|No. 39, 44|
|Date of birth:||June 15, 1976|
|Place of birth:||Union City, Ohio|
|High school:||Union City (OH) Mississinawa Valley|
|NFL draft:||1998 – 1st round – 5th pick|
|Career highlights and awards|
Career NFL statistics
|Stats at NFL.com|
|Stats at pro-football-reference.com|
Curtis D. Enis (born June 15, 1976) is a former American college and professional football player who was a running back in the National Football League (NFL) for three seasons. He played college football for Penn State University, and earned All-American honors. Enis was a first-round pick in the 1998 NFL Draft, and played professionally for the NFL's Chicago Bears.
Enis was born in Union City, Ohio. He attended Mississinawa Valley High School in Union City, where he was named a Parade magazine high school All-American, and voted Ohio's Mr. Football Award by the Associated Press. He was a three-time all-state selection at linebacker, and Most Valuable Player of the 1994 Big 33 Football Classic. He spent one year at The Kiski School in Saltsburg, Pennsylvania.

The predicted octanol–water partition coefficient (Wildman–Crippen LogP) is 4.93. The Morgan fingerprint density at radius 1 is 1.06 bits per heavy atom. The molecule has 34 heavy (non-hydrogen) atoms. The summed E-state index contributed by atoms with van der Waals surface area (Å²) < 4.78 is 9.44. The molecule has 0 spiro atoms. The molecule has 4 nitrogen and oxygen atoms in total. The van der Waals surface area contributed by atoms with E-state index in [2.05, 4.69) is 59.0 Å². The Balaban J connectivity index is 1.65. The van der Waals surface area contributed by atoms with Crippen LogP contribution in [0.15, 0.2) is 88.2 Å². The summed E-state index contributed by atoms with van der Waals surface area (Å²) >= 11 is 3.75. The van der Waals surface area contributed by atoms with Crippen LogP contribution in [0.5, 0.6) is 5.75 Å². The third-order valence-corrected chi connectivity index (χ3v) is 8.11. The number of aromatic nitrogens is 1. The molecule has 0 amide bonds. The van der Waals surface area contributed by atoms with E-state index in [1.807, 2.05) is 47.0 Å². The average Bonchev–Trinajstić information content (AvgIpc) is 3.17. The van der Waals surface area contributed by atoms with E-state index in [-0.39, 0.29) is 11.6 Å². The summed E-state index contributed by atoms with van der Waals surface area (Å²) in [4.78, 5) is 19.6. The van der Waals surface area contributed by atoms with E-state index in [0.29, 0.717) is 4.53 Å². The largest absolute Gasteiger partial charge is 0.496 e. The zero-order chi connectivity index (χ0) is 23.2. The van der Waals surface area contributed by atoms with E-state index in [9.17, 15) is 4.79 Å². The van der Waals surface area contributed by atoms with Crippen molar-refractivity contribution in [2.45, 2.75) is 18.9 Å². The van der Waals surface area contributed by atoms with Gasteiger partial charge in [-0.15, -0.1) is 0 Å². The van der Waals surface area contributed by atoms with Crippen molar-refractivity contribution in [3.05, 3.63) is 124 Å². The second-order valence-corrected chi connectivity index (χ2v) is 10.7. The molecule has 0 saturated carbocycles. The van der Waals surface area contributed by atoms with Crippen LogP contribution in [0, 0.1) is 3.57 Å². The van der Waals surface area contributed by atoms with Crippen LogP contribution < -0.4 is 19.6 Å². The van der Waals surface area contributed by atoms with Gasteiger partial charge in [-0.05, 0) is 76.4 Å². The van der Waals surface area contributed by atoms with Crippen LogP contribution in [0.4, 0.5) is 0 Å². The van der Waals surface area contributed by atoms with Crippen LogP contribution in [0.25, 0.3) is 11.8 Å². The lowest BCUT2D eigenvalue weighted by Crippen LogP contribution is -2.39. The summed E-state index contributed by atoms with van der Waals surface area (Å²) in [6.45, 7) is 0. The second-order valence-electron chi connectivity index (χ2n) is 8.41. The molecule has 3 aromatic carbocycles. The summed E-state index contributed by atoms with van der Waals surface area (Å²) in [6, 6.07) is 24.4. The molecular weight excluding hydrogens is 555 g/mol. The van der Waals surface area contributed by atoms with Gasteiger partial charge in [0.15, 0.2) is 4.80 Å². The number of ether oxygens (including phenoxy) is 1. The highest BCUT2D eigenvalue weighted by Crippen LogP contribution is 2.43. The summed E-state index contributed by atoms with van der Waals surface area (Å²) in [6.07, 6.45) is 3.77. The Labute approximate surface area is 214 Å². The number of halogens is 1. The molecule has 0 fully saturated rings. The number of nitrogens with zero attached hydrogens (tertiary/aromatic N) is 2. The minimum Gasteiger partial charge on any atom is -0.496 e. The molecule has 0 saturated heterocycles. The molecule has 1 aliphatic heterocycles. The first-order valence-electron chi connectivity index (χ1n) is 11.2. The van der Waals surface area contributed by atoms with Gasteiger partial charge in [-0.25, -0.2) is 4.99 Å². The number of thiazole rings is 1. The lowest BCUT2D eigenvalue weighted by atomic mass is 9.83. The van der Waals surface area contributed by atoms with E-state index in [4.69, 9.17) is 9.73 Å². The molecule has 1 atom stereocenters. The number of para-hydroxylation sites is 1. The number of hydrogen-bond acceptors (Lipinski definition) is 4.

Enis attended Pennsylvania State University, where he majored in recreational management and played for coach Joe Paterno's Penn State Nittany Lions football team from 1995 to 1997. Following his junior season in 1997, he was recognized as a consensus first-team All-American. A minor gift acceptance scandal ended his Penn State career before his final bowl game.
His rushing stats at Penn State were:
- 1995–113 attempts, 683 yards, 4 Touchdowns
- 1996-224 Attempts, 1210 yards, 13 Touchdowns
- 1997-228 attempts, 1363 yards, 19 Touchdowns
Enis made just one start before tearing a ligament in his left knee in November 1998. His career in Chicago was largely defined by struggling to stay on the field as a result of injuries, and by poor production when he did play. By 2000, Enis had been supplanted by James Allen and was being utilized as a FB. In three years, he played 36 games, accumulating 1,497 rushing yards and 4 touchdowns.
After retiring, Enis worked at a garage door factory.
- "Football". Retrieved 2013-11-19.
- "Football". Retrieved 2014-08-17.
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